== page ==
*Please note: This post was originally published on ConscienHealth.org, written by OAC National Board Member Ted Kyle, RPH, MBA.*
Bias makes us human. It can even help us thrive by recognizing patterns in our lives. But of course, bias is sneaky, reinforcing patterns that keep people down for no good reason. So it is with weight bias – which some people believe causes more harm than obesity itself. One of the ways that weight bias sneaks into the lives of people living with obesity is through words – words that convey more than their technical meaning.
The example of the day is recidivism.
A Technical Term of Art
In a letter to the editors of Obesity, Lou Aronne and colleagues correctly point out that recidivism is a term of art for describing a relapse to a former condition. Bariatric surgeons have used this term to describe the weight regain that quite normally occurs after bariatric surgery. Though surgery is a very effective treatment for obesity, some degree of weight regain is normal. It is distressing to patients who fear that they might be doing something wrong or be seeing yet another failure – despite their best efforts – to bring obesity under control.
Recidivism is both technically correct and emotionally powerful. The emotional power comes from the common meaning of the word:
“The act or habit of continuing to commit crimes, and seeming unable to stop, even after being punished.”
In this context, someone with weight recidivism is committing something of a crime. We hear this attitude toward people with obesity all the time. For example, a surgeon recently told us on twitter that people with obesity who died from COVID had been “as irresponsible as smoking a pack a day.”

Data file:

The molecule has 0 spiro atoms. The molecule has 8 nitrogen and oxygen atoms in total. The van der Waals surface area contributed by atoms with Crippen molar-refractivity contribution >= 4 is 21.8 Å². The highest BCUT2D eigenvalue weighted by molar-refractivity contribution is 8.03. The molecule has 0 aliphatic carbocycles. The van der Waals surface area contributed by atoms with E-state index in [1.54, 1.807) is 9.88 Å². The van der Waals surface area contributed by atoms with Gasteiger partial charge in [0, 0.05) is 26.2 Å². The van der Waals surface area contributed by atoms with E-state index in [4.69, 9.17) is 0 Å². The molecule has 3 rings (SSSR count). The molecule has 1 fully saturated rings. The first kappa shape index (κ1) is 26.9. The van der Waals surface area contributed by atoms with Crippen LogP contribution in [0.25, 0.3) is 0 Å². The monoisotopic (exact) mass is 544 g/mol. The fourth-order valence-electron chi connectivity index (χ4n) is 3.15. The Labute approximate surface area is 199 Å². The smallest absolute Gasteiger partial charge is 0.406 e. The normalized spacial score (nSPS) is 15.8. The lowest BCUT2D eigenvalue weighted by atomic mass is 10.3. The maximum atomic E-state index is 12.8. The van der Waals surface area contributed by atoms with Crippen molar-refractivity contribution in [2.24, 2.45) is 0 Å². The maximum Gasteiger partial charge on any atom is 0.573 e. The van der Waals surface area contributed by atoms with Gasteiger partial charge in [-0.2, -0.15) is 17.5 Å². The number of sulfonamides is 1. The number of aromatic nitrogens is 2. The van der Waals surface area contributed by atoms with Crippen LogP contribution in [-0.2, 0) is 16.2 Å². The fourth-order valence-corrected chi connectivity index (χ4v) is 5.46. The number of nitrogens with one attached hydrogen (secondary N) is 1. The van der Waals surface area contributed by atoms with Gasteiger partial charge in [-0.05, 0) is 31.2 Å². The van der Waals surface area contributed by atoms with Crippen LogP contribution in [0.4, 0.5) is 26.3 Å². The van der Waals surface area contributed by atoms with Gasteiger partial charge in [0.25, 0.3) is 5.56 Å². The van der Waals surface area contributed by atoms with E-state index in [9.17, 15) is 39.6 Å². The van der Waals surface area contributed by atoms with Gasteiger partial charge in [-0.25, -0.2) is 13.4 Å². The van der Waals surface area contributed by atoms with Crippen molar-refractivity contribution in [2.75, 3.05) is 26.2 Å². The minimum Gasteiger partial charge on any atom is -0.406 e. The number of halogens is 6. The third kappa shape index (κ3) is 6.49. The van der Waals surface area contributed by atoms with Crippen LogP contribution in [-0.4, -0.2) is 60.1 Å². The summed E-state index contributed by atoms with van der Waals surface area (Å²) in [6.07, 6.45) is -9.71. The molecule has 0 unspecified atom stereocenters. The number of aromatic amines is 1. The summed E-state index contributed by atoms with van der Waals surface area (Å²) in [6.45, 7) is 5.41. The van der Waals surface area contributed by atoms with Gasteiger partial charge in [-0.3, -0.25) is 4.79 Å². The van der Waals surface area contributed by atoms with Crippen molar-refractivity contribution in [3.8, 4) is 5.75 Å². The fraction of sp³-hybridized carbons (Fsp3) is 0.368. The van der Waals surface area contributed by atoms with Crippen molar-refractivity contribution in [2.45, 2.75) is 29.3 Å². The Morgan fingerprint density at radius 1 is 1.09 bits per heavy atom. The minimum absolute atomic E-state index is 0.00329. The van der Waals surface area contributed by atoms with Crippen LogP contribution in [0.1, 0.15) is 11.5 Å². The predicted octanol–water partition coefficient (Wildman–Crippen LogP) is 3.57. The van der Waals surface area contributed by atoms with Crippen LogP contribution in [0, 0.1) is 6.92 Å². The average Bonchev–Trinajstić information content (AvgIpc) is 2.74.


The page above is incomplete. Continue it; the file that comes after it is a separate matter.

An Artifact Ready to Recede into History
Also in Obesity, Ted Kyle, Joe Nadglowski, and Patty Nece write that it’s time for this artifact to fade into history. They say that social norms have begun to reject explicit fat shaming, but offer caution:
“Implicit weight bias persists and may even increase when public health campaigns employ unfortunate approaches to promote obesity awareness. As this journal notes in its guidelines for authors, pejorative language has no place in a scientific journal.”
In their letter, Aronne et al agree that it’s important to consider the words we use in talking and writing about obesity.
Bias is sneaky because it embeds itself in our language. Words like imbecile, moron, and retarded were once just fine in scientific writing about intellectual disabilities. But such language is obviously degrading today.
Do we use recidivism to describe a relapse of breast cancer? Of course not. Nor should we make the implicit comparisons between weight regain after bariatric surgery and committing yet another criminal offense. So let’s erase recidivism from the vocabulary of obesity care.
Click here for the letter from Kyle et al and here for the letter from Aronne. For perspective on the history of language used for mental disabilities, click here. For more on the emotional content of words attached to obesity, click here.
Are you interested in learning more about weight bias? This is a key focus area for the OAC. For information, examples, personal stories and ways to be part of the solution, check out the OAC’s Stop Weight Bias Campaign at StopWeightBias.com.
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